Read this article to learn about the tax on rental income in Spain, and the difference in taxation rates for residents and non-residents.

The Madrid real estate market

The Spanish real estate market continues to attract a large number of foreign investors. Real estate investment in Spain grew by more than 50% in 2018. Madrid leads the charge: real estate investment in the capital grew 38% in 2018, reaching 1,825 million euros.

It is not just Spaniards investing in Spanish real estate. 20% of recent Spanish property purchases were done by foreigners. Some of these were people permanently emigrating to Spain. However, many of them took advantage of the fact that Madrid and Barcelona have some of the highest rental yields in Europe. Although investing in Spanish rental property is often a very profitable venture, investors have to take into account the tax on rental income in Spain. It is different for non-residents and varies by one’s nationality.

The tax on rental income in Spain for Spanish residents

The tax on rental income in Spain for Spanish residents is 19%. Furthermore, they can deduct expenses related to maintaining the property.

The tax on rental income in Spain for residents of other countries

Non-residents are subject to the Non-resident Income Tax (IRNR). This varies, depending upon the property owner’s country of residence. (being able to tax 19% with the possibility of deducting expenses and 24%).

First, it is necessary to refer to the Double Taxation Agreement signed between Spain and his or her country of residence. The OECD Convention model establishes that real estate income from a property located in Spain must be taxed in Spain, regardless of the taxpayer’s tax residence. Once we know that under the Convention income can be taxed in Spain, we will have to turn to Article 13.1.(g) LIRNR, which states that income derived directly or indirectly in Spanish territory or from rights related to them will be taxed in Spain. Additionally, this income would not be exempt since it is not included in article 14 LINR, and therefore, in short, it will have to be taxed in Spain.

The tax rate itself varies, depending on whether the person is a tax resident of the European Union (EU) or of the European Economic Area (EEA), or if they reside in a non-EU/EEA country.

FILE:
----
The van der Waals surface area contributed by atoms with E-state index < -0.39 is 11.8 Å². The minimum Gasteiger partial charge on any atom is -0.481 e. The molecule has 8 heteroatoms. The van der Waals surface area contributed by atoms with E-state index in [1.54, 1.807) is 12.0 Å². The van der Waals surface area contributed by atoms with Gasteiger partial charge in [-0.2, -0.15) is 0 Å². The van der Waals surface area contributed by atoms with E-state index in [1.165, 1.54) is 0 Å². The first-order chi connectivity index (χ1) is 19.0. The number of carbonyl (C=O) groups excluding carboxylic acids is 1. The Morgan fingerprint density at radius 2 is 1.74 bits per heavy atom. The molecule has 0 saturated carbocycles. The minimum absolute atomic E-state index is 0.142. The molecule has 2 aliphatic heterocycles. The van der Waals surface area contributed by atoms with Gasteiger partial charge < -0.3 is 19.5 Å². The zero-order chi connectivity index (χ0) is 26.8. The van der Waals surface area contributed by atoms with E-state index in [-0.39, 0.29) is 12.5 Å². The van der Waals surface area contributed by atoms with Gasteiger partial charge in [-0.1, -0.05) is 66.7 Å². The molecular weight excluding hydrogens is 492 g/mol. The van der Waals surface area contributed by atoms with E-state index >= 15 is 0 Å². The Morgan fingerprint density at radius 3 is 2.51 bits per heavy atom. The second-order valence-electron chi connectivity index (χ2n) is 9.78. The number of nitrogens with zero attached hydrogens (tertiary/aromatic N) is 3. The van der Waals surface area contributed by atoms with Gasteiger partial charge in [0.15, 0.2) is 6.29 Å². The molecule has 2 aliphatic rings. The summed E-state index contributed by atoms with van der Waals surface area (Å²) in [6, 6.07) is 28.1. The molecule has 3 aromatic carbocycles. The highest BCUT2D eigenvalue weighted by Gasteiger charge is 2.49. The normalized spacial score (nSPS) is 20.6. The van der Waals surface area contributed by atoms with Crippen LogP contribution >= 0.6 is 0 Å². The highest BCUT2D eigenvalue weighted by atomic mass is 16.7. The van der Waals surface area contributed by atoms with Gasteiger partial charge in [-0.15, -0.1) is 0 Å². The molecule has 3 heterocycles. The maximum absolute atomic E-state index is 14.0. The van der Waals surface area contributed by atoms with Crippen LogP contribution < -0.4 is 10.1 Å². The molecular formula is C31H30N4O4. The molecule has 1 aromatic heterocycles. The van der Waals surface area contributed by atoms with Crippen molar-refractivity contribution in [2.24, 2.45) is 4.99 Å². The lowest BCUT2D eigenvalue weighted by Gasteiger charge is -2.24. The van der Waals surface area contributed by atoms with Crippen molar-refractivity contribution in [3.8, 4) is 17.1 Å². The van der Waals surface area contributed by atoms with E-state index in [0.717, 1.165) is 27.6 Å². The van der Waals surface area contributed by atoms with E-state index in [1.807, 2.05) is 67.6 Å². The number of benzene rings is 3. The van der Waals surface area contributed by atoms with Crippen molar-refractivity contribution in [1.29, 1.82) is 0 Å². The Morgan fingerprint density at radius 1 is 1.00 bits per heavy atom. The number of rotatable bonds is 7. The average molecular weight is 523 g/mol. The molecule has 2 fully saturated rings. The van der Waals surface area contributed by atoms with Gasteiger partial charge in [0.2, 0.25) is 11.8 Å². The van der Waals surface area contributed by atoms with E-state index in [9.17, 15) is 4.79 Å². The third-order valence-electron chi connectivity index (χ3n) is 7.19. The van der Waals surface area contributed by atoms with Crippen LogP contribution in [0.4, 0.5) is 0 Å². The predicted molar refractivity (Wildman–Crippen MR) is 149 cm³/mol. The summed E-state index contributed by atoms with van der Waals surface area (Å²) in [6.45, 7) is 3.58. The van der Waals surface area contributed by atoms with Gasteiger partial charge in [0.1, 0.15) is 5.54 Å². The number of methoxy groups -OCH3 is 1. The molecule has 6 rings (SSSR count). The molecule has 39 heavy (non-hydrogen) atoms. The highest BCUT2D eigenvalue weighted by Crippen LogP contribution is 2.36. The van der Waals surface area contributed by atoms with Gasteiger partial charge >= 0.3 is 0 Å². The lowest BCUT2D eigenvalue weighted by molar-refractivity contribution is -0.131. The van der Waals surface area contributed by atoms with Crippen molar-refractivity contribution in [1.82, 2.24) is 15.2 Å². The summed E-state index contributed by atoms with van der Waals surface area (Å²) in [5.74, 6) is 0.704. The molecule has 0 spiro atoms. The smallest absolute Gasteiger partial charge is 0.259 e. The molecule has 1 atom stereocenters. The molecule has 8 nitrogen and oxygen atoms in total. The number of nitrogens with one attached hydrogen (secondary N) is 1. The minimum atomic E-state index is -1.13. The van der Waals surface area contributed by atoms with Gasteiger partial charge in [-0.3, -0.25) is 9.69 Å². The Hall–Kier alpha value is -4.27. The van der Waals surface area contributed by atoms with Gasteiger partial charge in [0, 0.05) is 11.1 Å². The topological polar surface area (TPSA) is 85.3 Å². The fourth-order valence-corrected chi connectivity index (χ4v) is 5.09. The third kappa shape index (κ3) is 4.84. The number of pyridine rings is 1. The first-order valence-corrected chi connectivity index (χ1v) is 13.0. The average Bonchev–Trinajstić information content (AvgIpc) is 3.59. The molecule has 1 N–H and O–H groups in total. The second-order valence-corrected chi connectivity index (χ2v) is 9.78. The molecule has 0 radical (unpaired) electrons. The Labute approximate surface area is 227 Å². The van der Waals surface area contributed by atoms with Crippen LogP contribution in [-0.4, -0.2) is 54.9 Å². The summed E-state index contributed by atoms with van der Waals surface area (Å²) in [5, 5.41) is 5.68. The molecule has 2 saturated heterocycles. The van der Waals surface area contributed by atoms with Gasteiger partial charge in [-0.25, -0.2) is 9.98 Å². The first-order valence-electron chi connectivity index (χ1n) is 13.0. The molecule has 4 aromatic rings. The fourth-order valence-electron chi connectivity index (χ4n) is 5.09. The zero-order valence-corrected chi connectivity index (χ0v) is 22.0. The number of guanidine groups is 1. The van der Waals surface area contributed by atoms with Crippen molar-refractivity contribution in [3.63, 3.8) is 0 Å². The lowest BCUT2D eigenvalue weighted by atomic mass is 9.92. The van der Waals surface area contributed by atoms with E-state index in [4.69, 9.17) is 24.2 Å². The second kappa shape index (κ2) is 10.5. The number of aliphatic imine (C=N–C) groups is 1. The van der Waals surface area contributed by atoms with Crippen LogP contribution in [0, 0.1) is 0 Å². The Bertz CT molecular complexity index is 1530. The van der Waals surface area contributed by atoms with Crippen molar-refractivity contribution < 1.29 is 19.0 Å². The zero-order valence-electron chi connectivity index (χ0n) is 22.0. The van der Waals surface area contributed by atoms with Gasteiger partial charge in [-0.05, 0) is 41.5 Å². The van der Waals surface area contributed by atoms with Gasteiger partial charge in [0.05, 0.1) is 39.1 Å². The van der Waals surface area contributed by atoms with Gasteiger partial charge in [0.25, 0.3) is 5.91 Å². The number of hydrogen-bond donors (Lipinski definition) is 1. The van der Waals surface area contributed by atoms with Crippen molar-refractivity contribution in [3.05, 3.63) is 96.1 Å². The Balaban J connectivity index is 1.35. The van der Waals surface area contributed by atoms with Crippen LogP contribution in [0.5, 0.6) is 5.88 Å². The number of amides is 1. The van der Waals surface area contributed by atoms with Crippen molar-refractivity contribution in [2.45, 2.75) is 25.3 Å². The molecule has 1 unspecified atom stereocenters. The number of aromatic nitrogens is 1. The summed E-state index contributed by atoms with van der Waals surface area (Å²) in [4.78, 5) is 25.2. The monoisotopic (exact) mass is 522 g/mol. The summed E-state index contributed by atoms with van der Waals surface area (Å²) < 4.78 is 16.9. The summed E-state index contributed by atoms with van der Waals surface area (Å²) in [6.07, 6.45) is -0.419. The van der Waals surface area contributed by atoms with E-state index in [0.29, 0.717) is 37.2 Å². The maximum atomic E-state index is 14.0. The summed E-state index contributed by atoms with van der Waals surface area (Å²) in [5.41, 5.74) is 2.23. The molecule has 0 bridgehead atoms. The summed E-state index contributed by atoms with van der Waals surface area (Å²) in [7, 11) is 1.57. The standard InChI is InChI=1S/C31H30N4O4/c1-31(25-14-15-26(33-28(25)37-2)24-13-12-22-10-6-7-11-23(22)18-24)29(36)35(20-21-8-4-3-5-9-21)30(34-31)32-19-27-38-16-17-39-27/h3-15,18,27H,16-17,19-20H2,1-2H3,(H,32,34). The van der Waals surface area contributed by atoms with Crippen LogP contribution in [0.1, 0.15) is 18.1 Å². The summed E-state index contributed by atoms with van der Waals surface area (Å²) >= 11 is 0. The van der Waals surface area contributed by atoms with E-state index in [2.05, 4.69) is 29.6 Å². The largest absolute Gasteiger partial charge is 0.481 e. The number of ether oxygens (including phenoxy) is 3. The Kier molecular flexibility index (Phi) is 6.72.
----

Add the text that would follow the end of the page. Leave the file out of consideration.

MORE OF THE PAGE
Taxation for EU/EEA residents

The tax on rental income in Spain for residents of EU/EEA countries is 19%. Additionally, they can deduct expenses inherent to renting. These include expenses for maintaining and repairing of the rental property, household insurance premiums, third party service providers, community fees, etc. These expenses can greatly decrease the actual tax rate.

Example of tax deductions

Assume you have a rental property that generates an annual rental income of €15,000. If the community expenses are €2,000 per annum and repair and improvement costs amount to €1,600 per annum, the tax on your rental income in Spain will be calculated as:

Total rental income: 15,000

Deductible expenses: 3,600

Tax base: 11,400 (15,000 – 3,600)

Tax rate: 19%

Tax due: 2,166€ (11,400 * 0.19)

Taxation for non EU/EEA residents

If the non-resident resides outside the EU or EEA, their IRNR tax rate will be 24%. Moreover, they are not allowed to deduct any expenses related to property maintenance or management.


Using the same example as above, a person who has an annual rental income of €15,000, and expenses of €3,600, will pay the following tax on their rental income in Spain:

Total rental income: 15,000

Deductible expenses: 0

Tax base: 15,000

Tax rate: 24%

Tax due: 3,600€ (15,000 * 0.24)


As seen in the above example, taxation varies greatly (almost a 1,500€ difference) depending on the country in which the taxpayer resides.

Did you you know that there are other ways for non EU/EEA residents to reduce their tax on rental income in Spain? Property purchases in excess of 500,000€ are eligible for a Spanish Golden Visa. Alternatively, if you set up a Spanish company and purchase your Investment property through this, you can save up to 50% on taxes. Contact us today to learn more about both of these options.